Cheryl Marner was a mile from the finish line at last year’s Boston Marathon when all of the runners in front of her suddenly stopped.
The race had come to a halt, and at the time, she didn’t know why.
“There was a lot of confusion,” she said. “I heard a lot of sirens.”
Slowly, she and the runners around her pieced together what had happened. Two bombs went off near the race’s finish line.
She later found out those bombs killed three people and injured more than 250 others.
That could have been her, she said.
Marner injured her hamstring before the marathon and was running a bit slower than she normally does.
“My injury kept me behind the tragedy,” she said. “I didn’t see anything. It turned out to be a blessing.”
It would take her four hours to get back to her hotel after the bombs hit. It was chaos around her, and everyone was afraid, she said.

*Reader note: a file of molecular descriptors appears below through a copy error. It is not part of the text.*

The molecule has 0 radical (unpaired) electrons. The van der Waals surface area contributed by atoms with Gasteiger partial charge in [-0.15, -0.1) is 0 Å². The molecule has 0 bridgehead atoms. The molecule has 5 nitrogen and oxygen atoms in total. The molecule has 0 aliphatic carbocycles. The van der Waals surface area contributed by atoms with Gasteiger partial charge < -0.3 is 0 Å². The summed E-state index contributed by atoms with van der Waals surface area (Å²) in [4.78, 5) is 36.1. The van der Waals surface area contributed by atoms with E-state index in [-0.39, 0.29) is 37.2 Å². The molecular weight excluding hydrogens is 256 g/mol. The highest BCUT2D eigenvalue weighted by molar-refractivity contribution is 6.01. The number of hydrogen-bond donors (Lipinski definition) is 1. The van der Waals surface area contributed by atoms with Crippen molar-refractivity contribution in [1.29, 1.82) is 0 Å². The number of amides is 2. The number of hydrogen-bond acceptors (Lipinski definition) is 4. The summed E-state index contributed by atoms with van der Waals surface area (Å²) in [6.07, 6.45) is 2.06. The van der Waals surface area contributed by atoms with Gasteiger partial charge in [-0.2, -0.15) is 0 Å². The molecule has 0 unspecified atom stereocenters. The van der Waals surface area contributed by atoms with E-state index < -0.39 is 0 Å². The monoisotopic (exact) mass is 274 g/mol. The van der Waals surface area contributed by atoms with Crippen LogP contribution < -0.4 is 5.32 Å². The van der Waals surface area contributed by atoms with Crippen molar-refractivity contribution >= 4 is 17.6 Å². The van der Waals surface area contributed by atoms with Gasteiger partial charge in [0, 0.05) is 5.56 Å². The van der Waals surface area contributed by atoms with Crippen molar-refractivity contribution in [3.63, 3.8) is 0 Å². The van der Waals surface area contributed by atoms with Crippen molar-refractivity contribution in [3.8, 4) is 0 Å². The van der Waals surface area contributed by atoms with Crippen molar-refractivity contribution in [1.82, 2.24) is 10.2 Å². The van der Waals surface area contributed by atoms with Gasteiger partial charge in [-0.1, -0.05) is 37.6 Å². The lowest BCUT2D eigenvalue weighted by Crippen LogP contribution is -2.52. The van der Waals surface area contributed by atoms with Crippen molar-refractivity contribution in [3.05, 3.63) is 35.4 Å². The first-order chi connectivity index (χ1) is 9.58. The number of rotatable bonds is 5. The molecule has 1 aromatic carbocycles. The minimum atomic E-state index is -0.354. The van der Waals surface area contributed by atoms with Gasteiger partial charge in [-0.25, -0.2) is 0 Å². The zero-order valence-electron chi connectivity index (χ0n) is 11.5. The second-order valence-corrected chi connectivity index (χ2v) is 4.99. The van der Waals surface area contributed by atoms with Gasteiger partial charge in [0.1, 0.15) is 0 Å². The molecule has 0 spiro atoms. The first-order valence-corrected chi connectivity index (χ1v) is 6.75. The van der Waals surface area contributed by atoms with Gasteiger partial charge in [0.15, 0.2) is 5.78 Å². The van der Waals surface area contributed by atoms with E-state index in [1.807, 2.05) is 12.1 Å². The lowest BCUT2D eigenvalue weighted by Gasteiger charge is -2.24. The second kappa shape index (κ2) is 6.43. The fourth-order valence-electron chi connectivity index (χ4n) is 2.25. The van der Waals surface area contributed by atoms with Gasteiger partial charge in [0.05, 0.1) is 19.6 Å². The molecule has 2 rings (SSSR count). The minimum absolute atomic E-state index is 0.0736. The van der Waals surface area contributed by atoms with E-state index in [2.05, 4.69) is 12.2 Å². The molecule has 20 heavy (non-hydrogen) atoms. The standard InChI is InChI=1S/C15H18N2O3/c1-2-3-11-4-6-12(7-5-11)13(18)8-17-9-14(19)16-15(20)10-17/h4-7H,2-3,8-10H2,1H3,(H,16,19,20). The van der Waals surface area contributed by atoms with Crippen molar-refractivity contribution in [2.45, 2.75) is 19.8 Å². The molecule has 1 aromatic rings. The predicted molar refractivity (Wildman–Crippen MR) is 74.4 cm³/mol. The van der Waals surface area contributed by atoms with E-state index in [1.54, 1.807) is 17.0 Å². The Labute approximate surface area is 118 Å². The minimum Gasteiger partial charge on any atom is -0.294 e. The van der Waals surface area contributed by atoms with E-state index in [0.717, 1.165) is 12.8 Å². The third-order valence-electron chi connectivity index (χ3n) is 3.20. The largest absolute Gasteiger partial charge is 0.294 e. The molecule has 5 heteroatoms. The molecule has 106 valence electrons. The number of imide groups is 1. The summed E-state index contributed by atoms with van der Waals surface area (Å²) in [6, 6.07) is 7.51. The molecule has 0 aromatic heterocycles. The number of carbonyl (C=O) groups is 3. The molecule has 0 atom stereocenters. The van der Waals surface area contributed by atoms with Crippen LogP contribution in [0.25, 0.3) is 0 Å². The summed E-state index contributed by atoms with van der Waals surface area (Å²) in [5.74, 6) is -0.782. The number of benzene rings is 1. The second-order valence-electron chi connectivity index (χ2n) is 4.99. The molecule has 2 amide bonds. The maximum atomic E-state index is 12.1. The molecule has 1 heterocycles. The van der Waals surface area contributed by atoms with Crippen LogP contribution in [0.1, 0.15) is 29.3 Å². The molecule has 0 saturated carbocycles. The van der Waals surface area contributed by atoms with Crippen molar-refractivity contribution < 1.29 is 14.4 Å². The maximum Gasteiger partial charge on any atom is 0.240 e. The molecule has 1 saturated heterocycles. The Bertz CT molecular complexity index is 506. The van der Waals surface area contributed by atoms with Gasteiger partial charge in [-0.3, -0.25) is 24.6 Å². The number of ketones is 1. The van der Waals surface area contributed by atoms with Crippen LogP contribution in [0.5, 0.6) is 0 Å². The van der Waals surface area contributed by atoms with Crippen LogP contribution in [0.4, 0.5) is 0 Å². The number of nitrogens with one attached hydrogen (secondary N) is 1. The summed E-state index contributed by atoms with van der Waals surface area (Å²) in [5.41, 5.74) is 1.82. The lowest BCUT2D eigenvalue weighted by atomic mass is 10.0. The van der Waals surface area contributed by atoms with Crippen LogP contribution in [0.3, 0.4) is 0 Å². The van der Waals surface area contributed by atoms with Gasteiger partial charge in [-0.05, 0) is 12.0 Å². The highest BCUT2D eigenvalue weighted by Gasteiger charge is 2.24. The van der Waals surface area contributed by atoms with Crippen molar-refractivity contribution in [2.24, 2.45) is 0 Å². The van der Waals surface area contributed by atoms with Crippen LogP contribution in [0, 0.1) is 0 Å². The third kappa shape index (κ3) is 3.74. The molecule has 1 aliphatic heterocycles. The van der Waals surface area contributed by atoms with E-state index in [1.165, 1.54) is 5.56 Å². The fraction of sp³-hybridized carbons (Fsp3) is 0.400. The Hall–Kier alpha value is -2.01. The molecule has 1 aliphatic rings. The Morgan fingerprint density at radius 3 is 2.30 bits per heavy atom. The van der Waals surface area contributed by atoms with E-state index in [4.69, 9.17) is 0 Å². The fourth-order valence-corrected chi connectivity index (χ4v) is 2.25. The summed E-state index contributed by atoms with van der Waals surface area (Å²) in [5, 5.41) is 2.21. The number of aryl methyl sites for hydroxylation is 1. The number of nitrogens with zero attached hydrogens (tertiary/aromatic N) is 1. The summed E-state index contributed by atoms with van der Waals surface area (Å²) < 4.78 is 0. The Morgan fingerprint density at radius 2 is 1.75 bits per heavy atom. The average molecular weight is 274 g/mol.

Marner wouldn’t say anything more about that day, though. It wasn’t her story to tell, she said. We should be talking about those who were hurt or died in the blast, she said.
“What I went through was nothing compared to what they went through,” she said.
Marner is headed back to Boston this week to run in Monday’s marathon, which just happens to fall on her 55th birthday.
It will be her sixth time to run in Boston.
“There isn’t anything I’d rather be doing on my birthday,” she said. “I want to run in honor of the victims. I want to go back and cross the finish line for them.”
Marner has spent the last six months training for the race. She’d run four or five miles a day, five days a week and then run eight to 10 miles on the weekend.